2. System Files and Logs: In the course of resolving system performance or security problems, IT and unit-level system administrators may examine the contents of files that control the flow of tasks through the system or that grant unauthenticated access to other systems. This includes systems logs that document some activities of users.
  3. File and Directory Names: File names and directory names are treated as public information and are not protected.
  4. Other Communications: In the course of managing or of diagnosing problems in any electronic communication media or system, administrators may examine information about the communications, such as the routing, addresses, or protocols, as well as the contents of communications.

5.3 Process for Requesting Disclosure of Contents of Messages and Files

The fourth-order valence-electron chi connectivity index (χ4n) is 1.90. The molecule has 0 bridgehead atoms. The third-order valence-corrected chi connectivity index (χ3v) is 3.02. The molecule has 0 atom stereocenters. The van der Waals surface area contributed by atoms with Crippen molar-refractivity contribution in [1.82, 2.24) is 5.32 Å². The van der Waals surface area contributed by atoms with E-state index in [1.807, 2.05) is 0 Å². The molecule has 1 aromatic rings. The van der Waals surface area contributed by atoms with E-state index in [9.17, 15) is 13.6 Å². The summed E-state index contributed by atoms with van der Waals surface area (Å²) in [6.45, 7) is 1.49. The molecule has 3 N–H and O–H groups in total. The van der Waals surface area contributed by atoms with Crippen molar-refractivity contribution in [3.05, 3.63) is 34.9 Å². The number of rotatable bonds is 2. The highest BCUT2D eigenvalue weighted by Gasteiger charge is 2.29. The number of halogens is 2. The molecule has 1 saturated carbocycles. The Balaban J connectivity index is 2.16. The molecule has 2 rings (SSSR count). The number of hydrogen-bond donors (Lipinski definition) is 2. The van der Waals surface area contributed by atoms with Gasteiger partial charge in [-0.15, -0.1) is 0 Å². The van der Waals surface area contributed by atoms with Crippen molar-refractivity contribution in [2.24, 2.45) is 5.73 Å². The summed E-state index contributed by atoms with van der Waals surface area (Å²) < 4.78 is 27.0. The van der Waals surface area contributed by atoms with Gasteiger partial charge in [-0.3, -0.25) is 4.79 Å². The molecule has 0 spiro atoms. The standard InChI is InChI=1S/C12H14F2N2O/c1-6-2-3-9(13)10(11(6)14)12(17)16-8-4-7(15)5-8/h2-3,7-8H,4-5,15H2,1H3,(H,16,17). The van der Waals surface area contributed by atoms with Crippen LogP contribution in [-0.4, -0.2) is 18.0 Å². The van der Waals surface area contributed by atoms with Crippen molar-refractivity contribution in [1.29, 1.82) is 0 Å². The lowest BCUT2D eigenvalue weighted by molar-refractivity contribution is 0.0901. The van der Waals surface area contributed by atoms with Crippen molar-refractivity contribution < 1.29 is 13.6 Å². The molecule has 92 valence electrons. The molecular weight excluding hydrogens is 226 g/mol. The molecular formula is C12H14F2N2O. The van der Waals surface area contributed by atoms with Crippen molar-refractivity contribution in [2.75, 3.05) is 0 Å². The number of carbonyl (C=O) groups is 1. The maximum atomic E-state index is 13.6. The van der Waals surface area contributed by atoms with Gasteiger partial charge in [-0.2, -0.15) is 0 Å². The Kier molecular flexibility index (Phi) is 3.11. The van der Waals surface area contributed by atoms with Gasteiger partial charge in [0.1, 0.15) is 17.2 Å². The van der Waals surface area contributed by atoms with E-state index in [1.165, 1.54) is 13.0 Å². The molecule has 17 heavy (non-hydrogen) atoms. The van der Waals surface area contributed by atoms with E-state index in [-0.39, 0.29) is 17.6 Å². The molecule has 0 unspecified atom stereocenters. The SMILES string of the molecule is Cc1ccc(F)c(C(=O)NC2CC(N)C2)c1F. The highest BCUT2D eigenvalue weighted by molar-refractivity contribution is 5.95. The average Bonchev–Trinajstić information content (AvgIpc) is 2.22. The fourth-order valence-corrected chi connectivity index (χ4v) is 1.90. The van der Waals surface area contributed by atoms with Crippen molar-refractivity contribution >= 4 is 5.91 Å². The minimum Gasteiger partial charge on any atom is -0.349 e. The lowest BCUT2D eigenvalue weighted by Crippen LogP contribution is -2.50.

1. Requesting Disclosure: Requests for disclosure must be made in writing through regular reporting channels, consistent with the guidelines below. Requests for disclosure are made to the college Chief Information Officer (CIO), who is assigned the responsibility for implementing this policy and ensuring that the scope of the disclosure is limited to a legitimate college purpose. The CIO carries out these responsibilities in consultation with Legal Counsel and other appropriate offices. The CIO may designate an individual to act on his or her behalf in fulfilling these responsibilities. All authorizations by the CIO or his/her designee will include specifications for the form and timing of notification to the person whose information is accessed or disclosed.
  2. Action While a Request is Pending. While a request consistent with this process is pending or under consideration, the requesting unit executive officer may ask computer system administrators to take reasonable, necessary steps to maintain, store, or otherwise prevent the deletion or modification of the information being sought. This must be done in such a way as to maintain the privacy of said information until the requested disclosure is reviewed. IT may be able to advise units on appropriate procedures.